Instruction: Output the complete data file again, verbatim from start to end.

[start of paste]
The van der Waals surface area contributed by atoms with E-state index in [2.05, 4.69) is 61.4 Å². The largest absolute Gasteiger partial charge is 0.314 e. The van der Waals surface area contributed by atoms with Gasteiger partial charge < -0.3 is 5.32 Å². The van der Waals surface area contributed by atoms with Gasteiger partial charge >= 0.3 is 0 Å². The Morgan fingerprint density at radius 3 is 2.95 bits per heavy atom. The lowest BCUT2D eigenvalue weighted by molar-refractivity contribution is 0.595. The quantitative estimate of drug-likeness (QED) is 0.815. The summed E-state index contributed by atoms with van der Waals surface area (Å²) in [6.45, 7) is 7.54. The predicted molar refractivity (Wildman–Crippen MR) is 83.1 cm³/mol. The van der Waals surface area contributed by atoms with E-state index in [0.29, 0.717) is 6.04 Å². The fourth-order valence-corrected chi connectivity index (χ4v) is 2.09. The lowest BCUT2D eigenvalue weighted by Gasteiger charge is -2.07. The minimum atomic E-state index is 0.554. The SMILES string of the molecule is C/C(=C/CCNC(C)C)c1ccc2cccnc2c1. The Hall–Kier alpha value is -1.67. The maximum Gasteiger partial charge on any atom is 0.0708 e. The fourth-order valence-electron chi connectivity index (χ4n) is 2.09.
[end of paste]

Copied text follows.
The van der Waals surface area contributed by atoms with E-state index in [2.05, 4.69) is 61.4 Å². The largest absolute Gasteiger partial charge is 0.314 e. The van der Waals surface area contributed by atoms with Gasteiger partial charge < -0.3 is 5.32 Å². The van der Waals surface area contributed by atoms with Gasteiger partial charge >= 0.3 is 0 Å². The Morgan fingerprint density at radius 3 is 2.95 bits per heavy atom. The lowest BCUT2D eigenvalue weighted by molar-refractivity contribution is 0.595. The quantitative estimate of drug-likeness (QED) is 0.815. The summed E-state index contributed by atoms with van der Waals surface area (Å²) in [6.45, 7) is 7.54. The predicted molar refractivity (Wildman–Crippen MR) is 83.1 cm³/mol. The van der Waals surface area contributed by atoms with E-state index in [0.29, 0.717) is 6.04 Å². The fourth-order valence-corrected chi connectivity index (χ4v) is 2.09. The lowest BCUT2D eigenvalue weighted by Gasteiger charge is -2.07. The minimum atomic E-state index is 0.554. The SMILES string of the molecule is C/C(=C/CCNC(C)C)c1ccc2cccnc2c1. The Hall–Kier alpha value is -1.67. The maximum Gasteiger partial charge on any atom is 0.0708 e. The fourth-order valence-electron chi connectivity index (χ4n) is 2.09.